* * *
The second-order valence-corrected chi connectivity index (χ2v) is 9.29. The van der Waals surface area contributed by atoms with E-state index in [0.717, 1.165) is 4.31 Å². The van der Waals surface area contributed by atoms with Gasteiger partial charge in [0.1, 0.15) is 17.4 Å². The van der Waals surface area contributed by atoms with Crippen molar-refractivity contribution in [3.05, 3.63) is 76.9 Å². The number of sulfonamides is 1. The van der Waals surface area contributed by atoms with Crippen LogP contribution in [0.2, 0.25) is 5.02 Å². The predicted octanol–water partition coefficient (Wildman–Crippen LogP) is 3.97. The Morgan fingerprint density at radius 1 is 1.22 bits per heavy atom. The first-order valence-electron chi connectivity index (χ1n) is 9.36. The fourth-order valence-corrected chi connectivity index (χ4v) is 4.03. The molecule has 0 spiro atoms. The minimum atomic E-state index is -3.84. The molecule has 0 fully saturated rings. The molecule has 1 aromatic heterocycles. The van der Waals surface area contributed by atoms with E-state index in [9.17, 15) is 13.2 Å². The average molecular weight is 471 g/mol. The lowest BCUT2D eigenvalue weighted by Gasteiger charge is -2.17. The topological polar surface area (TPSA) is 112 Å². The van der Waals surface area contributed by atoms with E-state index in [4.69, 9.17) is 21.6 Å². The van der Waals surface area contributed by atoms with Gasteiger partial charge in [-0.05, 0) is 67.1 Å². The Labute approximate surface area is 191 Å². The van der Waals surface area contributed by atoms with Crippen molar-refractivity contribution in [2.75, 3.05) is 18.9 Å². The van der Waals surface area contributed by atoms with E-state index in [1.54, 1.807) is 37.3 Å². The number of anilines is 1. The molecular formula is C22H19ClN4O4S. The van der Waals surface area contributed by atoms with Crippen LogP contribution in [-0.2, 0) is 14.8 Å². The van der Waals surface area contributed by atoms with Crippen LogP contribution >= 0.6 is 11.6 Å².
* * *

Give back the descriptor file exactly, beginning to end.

The second-order valence-corrected chi connectivity index (χ2v) is 9.29. The van der Waals surface area contributed by atoms with E-state index in [0.717, 1.165) is 4.31 Å². The van der Waals surface area contributed by atoms with Gasteiger partial charge in [0.1, 0.15) is 17.4 Å². The van der Waals surface area contributed by atoms with Crippen molar-refractivity contribution in [3.05, 3.63) is 76.9 Å². The number of sulfonamides is 1. The van der Waals surface area contributed by atoms with Crippen LogP contribution in [0.2, 0.25) is 5.02 Å². The predicted octanol–water partition coefficient (Wildman–Crippen LogP) is 3.97. The Morgan fingerprint density at radius 1 is 1.22 bits per heavy atom. The first-order valence-electron chi connectivity index (χ1n) is 9.36. The fourth-order valence-corrected chi connectivity index (χ4v) is 4.03. The molecule has 0 spiro atoms. The minimum atomic E-state index is -3.84. The molecule has 0 fully saturated rings. The molecule has 1 aromatic heterocycles. The van der Waals surface area contributed by atoms with E-state index in [9.17, 15) is 13.2 Å². The average molecular weight is 471 g/mol. The lowest BCUT2D eigenvalue weighted by Gasteiger charge is -2.17. The topological polar surface area (TPSA) is 112 Å². The van der Waals surface area contributed by atoms with E-state index in [4.69, 9.17) is 21.6 Å². The van der Waals surface area contributed by atoms with Gasteiger partial charge in [-0.05, 0) is 67.1 Å². The Labute approximate surface area is 191 Å². The van der Waals surface area contributed by atoms with Crippen molar-refractivity contribution in [2.75, 3.05) is 18.9 Å². The van der Waals surface area contributed by atoms with E-state index in [1.54, 1.807) is 37.3 Å². The number of anilines is 1. The molecular formula is C22H19ClN4O4S. The van der Waals surface area contributed by atoms with Crippen LogP contribution in [-0.2, 0) is 14.8 Å². The van der Waals surface area contributed by atoms with Crippen LogP contribution >= 0.6 is 11.6 Å².